The space in the back part of the eye, behind the inner crystalline lens, is filled with a gelatin-like substance known as the vitreous, also called the vitreous humour. The vitreous makes up about 80% of the volume of the eye and helps it keep its normal, round shape. Part of the function of the vitreous is to hold the retina in place against the back of the eye which helps to provide clear, undistorted vision.
The vitreous contains numerous fine strands of connective tissue that hold it in position and attach it to the inside of the eye. As we age, this gelatin gradually shrinks and will usually pull away slightly from the retinal surface in a common condition called a posterior vitreous detachment (PVD). Most of the time, there are no adverse effects on vision except for an increase in vitreous floaters. Floaters get their name from their appearance in the field of view, like small particles or cobweb-like strands; floaters are not serious and rarely causes any effect on vision at all, although they may be somewhat annoying.
Sometimes, however, vitreous shrinkage can cause microscopic damage to the surface of the retina, and cause the formation of scar tissue that is attached to the retina and can pull on the retina and cause puckering or distortion. It is this sheet of scar tissue that forms the epiretinal membrane (ERM) is located just above the retina and usually doesn’t effect vision unless it forms in front of the macula, where the retinal nerve fibers are the most sensitive and provide our clear central vision. When this happens, the scar tissue may cause vision to blur or become hazy and distorted. The changes to vision shown in the illustration are usually more severe than that experienced by most people with ERM, but it does show how a pattern of lines called an Amsler Grid might appear: the lines could be wavy, slanted or even have areas that are missing.
Other names for epiretinal membrane include macular pucker, premacular fibrosis and cellophane retinopathy. Epiretinal membrane is a separate and distinct condition from age-related macular degeneration (AMD) or a macular hole, although these can have similar symptoms.
Frequently Asked Questions
What causes an epiretinal membrane? Usually ERM is related to a posterior vitreous detachment (PVD), which commonly occurs in people over the age of 50. Other disorders such as detached retina and inflammation of the eye, called uveitis, can trigger the formation of ERM, as well as diabetes. ERM can also be caused by trauma to the eye, either by surgery or accidental eye injury. The incidence of ERM in the fellow eye is increased after it develops in the first eye.
What are the symptoms of ERM? Although ERM can cause severe vision loss if the scar tissue is thick and occurs in front of the macula, most vision loss is minor and is sometimes not noticed at all. Mild difficulty with seeing detail and fine print, a gray area in the vision or mild disturbances such as straight lines that appear wavy. Occasionally there may be a blind spot.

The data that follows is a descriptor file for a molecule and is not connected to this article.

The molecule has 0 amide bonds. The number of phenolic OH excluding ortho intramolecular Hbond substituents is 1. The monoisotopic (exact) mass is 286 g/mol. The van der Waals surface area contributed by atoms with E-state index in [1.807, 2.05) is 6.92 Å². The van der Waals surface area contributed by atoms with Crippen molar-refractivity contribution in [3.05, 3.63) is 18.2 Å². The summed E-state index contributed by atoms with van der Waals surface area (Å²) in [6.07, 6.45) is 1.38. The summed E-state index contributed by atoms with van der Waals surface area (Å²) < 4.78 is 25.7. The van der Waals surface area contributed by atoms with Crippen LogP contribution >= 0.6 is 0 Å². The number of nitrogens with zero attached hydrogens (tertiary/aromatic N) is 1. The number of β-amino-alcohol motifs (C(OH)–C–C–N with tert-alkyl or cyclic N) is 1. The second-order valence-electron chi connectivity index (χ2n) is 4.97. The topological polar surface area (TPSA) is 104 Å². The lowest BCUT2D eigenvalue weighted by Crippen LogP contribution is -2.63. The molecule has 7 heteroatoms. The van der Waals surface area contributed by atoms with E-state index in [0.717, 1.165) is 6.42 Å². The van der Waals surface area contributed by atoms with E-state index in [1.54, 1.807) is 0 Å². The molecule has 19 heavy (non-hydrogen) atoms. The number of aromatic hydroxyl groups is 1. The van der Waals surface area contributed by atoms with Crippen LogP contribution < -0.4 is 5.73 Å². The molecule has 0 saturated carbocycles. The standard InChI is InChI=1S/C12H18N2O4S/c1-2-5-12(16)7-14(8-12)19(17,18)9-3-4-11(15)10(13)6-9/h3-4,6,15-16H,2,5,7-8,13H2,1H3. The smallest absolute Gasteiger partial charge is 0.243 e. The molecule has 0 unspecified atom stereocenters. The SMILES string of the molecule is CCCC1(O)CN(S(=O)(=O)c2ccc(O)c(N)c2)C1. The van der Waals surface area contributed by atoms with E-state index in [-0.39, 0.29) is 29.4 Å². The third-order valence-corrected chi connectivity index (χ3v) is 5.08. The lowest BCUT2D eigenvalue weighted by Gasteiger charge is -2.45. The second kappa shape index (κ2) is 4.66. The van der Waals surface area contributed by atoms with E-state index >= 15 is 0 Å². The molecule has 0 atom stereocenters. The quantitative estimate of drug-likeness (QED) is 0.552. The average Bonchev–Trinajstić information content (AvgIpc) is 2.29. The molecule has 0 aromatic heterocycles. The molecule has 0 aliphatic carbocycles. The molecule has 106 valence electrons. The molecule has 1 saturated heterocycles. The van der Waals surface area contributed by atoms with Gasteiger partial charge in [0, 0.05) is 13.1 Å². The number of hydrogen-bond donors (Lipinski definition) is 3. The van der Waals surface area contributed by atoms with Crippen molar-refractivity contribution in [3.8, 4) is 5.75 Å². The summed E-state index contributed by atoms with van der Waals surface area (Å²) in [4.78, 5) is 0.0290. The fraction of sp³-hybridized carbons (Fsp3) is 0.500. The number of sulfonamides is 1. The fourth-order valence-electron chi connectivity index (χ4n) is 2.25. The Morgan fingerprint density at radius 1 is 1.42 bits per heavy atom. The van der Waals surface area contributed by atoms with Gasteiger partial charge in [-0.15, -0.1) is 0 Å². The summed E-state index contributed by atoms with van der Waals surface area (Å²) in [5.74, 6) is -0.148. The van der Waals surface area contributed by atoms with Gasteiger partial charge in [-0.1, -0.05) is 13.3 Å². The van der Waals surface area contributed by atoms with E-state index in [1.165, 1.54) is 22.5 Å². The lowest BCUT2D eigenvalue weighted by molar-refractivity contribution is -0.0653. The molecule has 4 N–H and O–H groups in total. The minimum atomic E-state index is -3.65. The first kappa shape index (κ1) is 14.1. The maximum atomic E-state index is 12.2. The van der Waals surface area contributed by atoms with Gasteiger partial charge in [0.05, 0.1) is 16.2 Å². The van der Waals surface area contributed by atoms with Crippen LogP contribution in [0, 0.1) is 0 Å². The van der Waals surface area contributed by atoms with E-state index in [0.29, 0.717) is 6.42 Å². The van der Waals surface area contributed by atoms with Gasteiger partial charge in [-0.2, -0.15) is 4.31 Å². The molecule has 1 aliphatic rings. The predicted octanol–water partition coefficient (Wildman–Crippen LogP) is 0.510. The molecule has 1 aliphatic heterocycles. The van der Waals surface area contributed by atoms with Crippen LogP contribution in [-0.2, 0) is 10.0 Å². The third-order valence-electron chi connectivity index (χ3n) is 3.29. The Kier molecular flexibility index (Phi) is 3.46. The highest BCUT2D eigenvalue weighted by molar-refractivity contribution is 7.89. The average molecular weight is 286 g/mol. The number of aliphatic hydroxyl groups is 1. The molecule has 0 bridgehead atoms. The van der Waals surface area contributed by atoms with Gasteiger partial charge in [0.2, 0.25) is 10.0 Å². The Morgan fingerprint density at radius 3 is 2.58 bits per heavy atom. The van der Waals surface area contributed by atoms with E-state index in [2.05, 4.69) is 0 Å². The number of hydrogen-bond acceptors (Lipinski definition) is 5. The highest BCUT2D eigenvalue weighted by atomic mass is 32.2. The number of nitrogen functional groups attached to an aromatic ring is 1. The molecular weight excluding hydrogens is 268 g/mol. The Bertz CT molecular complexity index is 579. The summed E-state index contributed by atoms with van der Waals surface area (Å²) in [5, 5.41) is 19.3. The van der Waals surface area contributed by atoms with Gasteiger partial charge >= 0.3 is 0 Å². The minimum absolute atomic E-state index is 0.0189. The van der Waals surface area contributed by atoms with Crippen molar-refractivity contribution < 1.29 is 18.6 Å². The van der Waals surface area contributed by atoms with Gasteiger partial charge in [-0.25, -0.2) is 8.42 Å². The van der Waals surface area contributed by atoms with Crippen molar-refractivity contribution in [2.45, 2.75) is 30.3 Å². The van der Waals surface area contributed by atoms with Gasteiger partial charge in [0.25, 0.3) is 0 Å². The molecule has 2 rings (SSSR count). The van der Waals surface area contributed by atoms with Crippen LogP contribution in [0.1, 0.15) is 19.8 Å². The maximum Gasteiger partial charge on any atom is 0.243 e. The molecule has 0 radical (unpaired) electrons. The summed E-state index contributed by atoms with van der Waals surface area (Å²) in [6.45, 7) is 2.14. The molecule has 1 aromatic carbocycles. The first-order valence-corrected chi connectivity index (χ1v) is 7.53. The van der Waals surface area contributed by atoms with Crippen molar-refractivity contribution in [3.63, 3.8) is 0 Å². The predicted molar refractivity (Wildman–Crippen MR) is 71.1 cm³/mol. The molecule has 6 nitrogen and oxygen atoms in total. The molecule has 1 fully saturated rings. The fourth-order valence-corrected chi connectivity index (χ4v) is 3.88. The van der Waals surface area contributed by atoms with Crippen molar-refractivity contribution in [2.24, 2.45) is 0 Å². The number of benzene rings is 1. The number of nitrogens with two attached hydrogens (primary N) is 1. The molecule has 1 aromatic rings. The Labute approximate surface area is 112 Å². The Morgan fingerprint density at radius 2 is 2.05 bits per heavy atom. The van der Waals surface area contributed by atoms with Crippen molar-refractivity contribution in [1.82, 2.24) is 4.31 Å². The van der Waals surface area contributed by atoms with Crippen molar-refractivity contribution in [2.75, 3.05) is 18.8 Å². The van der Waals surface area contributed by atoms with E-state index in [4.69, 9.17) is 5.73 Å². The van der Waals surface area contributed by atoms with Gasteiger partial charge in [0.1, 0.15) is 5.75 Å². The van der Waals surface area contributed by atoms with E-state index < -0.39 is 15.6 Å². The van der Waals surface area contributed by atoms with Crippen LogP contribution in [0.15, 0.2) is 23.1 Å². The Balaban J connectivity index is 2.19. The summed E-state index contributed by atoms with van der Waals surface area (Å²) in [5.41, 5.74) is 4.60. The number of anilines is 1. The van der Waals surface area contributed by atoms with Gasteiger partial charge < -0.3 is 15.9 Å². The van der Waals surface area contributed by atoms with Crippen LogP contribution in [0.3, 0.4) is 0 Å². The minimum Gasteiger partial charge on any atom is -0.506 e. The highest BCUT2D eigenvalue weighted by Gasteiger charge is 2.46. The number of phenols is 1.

Most people with ERMs have no symptoms, although metamorphopsia (a difference in the perceived size of an image). Some people notice double vision in the effected eye.
Can ERM be prevented? There is no evidence of any effective treatment for ERM that isn’t caused by trauma or surgery; there are no eyedrops or nutritional supplements that have been shown to be effective in preventing the development of an ERM.
How is ERM treated? An ERM usually needs to treatment, because in many cases the symptoms of distortion and blurriness are mild and not noticeable. Most people with an EM become accustomed to any mild distortion and don’t notice the vision changes.
Sometimes the scar tissue that forms the ERM separates from the retina and clears upon its own. Rarely, vision deteriorates until it affects daily routines and activities, and in these cases, surgery may be recommended. The procedure consists of removing the vitreous humour and replacing it with a saline solution. Because the vitreous is formed mostly of water, people don’t notice any vision changes between that and the saline. Removing the vitreous removes the scar tissue that has formed, so the cause of the wrinkling of the retina is gone. Called a vitrectomy, this procedure is usually performed under local anesthesia.
After the vitrectomy, the eye will be patched for a day or two to protect the eye, and antibiotic eye drops will be needed to prevent infection.
How successful is surgery for ERM? A vitrectomy is a very delicate surgical procedure; most of the time vision improves, but usually not to the same level as before the ERM developed. On average, vision is restored to about half that lost to the membrane. While some people have better results, others may experience significant vison loss. Recovery of vision may take up to two or three months.
What are the complications of vitrectomy surgery? Complications of vitrectomy are the same as for any other ocular surgery, with infection being the biggest risk, followed by retinal detachment either during or after the surgery. The incidence of cataract formation was thought to be increased after surgery, but it is unclear whether the cataracts may have occurred anyway, or were caused by the surgery after several years had passed in some cases.
There is a small risk of recurrence (about 1%) of ERM.
How can I find out if my symptoms are caused by an epiretinal membrane? See your eyecare practitioner for a vision and eye examination. Because ERM has similar symptoms with other conditions, the only way to be sure is to consult an expert.